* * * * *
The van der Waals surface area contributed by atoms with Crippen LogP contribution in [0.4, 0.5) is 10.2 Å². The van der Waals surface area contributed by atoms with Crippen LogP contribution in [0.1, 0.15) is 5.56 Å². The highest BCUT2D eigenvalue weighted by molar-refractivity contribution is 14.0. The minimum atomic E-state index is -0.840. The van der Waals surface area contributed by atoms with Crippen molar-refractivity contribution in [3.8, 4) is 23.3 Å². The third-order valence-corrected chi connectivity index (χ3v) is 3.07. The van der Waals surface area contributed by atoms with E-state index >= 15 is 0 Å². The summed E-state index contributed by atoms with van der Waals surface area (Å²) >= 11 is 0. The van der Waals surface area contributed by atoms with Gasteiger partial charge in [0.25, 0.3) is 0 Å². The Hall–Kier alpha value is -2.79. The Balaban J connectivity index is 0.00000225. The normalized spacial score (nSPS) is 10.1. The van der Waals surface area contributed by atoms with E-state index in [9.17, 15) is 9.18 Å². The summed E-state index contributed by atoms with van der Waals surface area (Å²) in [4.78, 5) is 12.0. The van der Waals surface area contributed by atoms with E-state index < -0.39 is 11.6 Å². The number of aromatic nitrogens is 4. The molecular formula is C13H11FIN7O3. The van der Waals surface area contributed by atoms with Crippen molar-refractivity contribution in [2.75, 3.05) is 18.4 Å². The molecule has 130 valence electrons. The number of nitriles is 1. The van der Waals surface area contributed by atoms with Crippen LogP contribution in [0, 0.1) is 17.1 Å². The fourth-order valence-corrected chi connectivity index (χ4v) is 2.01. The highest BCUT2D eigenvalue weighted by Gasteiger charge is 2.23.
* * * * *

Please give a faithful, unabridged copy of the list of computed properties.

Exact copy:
The van der Waals surface area contributed by atoms with Crippen LogP contribution in [0.4, 0.5) is 10.2 Å². The van der Waals surface area contributed by atoms with Crippen LogP contribution in [0.1, 0.15) is 5.56 Å². The highest BCUT2D eigenvalue weighted by molar-refractivity contribution is 14.0. The minimum atomic E-state index is -0.840. The van der Waals surface area contributed by atoms with Crippen molar-refractivity contribution in [3.8, 4) is 23.3 Å². The third-order valence-corrected chi connectivity index (χ3v) is 3.07. The van der Waals surface area contributed by atoms with E-state index >= 15 is 0 Å². The summed E-state index contributed by atoms with van der Waals surface area (Å²) >= 11 is 0. The van der Waals surface area contributed by atoms with Gasteiger partial charge in [0.25, 0.3) is 0 Å². The Hall–Kier alpha value is -2.79. The Balaban J connectivity index is 0.00000225. The normalized spacial score (nSPS) is 10.1. The van der Waals surface area contributed by atoms with E-state index in [9.17, 15) is 9.18 Å². The summed E-state index contributed by atoms with van der Waals surface area (Å²) in [4.78, 5) is 12.0. The van der Waals surface area contributed by atoms with E-state index < -0.39 is 11.6 Å². The number of aromatic nitrogens is 4. The molecular formula is C13H11FIN7O3. The van der Waals surface area contributed by atoms with Crippen molar-refractivity contribution in [2.75, 3.05) is 18.4 Å². The molecule has 130 valence electrons. The number of nitriles is 1. The van der Waals surface area contributed by atoms with Crippen LogP contribution in [0, 0.1) is 17.1 Å². The fourth-order valence-corrected chi connectivity index (χ4v) is 2.01. The highest BCUT2D eigenvalue weighted by Gasteiger charge is 2.23.